Voters in Deschutes, Jefferson and Crook counties will all vote on psilocybin ordinances in the November election.
In Deschutes County, commissioners cannot agree whether the ordinance is a ban or not.
Commissioner Anthony DeBone says it is a land use ordinance.
“If local jurisdiction wants to bring it back to a vote of the people, you can do it in the next general election, which is what we’ve chosen to do. But it’s only the discussion about the land use,” said DeBone.
Commissioner Phil Chang sees it differently.
“The way that the ordinance is written, it would exclude opportunities for that land use in unincorporated parts of the county,” said Chang.
DeBone is concerned about a large psilocybin facility taking up resources in a rural area.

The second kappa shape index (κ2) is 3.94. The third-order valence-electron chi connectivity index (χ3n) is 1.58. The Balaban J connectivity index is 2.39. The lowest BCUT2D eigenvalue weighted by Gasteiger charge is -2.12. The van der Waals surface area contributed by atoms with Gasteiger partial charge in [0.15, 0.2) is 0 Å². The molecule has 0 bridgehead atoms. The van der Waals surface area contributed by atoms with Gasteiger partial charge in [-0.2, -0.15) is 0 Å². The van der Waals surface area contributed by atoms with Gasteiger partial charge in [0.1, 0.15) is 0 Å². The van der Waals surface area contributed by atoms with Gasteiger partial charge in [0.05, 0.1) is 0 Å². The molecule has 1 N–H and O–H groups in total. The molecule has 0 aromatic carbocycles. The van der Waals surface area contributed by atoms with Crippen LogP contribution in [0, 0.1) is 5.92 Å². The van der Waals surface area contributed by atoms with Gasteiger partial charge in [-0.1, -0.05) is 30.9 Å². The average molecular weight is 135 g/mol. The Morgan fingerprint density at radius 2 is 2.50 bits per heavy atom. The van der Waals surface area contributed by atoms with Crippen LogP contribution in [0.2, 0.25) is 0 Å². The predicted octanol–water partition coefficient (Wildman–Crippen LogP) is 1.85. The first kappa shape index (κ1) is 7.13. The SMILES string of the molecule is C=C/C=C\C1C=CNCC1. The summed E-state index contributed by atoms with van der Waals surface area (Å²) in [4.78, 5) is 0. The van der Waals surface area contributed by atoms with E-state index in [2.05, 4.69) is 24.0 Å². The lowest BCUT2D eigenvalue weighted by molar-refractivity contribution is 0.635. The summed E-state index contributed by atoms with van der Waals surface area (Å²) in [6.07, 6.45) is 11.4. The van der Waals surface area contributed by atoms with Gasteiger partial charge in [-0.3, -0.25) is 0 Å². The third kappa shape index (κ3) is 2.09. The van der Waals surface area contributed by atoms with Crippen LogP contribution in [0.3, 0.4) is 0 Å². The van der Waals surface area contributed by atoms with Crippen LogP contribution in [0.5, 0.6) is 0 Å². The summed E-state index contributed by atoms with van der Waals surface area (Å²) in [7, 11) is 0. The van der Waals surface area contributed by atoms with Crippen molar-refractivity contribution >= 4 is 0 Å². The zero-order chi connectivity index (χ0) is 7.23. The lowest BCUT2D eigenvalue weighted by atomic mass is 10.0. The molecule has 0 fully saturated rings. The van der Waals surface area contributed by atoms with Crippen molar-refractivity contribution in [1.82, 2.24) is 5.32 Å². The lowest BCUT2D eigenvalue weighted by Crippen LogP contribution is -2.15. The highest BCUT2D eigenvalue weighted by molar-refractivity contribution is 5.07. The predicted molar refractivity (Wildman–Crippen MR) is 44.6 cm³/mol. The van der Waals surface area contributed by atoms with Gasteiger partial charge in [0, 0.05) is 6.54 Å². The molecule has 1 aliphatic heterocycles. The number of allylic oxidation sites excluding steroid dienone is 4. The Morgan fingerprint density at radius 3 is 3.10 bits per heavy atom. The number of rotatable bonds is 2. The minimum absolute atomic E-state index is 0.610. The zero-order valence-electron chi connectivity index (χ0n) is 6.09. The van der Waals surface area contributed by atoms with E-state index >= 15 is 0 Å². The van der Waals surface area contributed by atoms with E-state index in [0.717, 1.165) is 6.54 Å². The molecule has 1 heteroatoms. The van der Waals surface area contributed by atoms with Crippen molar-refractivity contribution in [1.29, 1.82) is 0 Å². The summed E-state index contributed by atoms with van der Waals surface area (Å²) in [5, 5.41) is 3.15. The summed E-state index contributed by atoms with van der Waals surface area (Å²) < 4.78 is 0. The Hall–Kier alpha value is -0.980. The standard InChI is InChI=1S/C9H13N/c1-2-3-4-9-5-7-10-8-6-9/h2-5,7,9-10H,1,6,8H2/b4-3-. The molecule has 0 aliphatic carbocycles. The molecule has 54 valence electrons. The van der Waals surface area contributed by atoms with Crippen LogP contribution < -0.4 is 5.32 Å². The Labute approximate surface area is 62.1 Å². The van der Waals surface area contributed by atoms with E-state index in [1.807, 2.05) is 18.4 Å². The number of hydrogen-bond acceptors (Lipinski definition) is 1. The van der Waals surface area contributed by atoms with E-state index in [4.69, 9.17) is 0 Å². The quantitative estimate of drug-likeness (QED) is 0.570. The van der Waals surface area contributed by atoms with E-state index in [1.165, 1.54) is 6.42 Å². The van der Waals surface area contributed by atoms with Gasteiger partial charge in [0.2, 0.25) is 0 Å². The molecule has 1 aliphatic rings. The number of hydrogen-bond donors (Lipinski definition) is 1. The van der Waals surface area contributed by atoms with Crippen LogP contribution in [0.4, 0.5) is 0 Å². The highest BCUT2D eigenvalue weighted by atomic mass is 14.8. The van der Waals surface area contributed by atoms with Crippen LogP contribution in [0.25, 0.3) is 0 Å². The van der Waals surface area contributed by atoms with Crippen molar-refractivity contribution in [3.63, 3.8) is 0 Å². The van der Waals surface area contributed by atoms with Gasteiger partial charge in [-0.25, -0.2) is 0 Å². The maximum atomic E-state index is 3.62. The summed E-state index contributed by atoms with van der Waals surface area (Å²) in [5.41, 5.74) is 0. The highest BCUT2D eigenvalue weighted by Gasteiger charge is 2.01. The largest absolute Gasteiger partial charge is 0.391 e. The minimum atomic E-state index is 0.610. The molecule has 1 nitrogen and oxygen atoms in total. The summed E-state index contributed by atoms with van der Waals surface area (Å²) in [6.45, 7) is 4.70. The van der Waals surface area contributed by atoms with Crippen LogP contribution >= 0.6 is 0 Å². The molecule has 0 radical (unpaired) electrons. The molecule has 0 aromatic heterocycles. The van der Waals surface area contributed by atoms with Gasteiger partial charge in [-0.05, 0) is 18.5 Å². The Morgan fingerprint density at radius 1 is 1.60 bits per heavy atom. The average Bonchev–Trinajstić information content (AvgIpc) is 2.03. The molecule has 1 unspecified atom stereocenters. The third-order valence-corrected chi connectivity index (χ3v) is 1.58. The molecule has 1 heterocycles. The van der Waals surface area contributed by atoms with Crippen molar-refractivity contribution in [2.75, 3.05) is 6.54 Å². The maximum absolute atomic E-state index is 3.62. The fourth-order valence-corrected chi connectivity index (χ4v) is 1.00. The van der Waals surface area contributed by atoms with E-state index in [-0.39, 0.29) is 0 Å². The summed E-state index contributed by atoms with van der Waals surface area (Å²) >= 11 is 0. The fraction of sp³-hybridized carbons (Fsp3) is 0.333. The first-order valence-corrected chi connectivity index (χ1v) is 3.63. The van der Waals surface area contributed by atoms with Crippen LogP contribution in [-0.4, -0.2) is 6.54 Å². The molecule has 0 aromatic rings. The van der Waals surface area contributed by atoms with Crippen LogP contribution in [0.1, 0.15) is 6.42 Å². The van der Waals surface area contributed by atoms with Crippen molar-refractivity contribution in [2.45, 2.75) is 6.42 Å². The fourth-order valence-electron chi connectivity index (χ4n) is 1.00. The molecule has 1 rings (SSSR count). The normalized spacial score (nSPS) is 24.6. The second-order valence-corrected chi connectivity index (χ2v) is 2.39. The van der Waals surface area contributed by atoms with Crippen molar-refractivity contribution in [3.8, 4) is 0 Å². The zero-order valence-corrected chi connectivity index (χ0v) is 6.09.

“If it’s a rural retreat center, that’s a huge discussion,” said DeBone.
Chang does not think a psilocybin service center would take up a lot of space or resources.
“One 1,900-square-foot building is going to meet almost the entire psilocybin service demand for our whole population in Deschutes County. Is that a major land use concern?” asked Chang.
Crook and Jefferson counties will also put psilocybin up for a vote, but these will be actual bans, according to Crook County Judge Seth Crawford and Jefferson County Commissioner Kelly Simmelink.
“We do appreciate the ability to have the local people decide on these things. I know that a lot of my citizens don’t agree with what the state of Oregon does a lot of times, so it is nice that they get to weigh in,” said Crawford.
“Back when this passed at the state level, in Jefferson County it was defeated 60 to 40,” said Simmelink.
Measure 109, the state-wide legalization of psilocybin services voted on in 2020, passed in Deschutes County, but did not pass in Jefferson or Crook.
Jefferson County will hold public hearings July 27 and August 10 to learn more about psilocybin and hear testimony. Simmelink says all Jefferson County residents are encouraged to speak.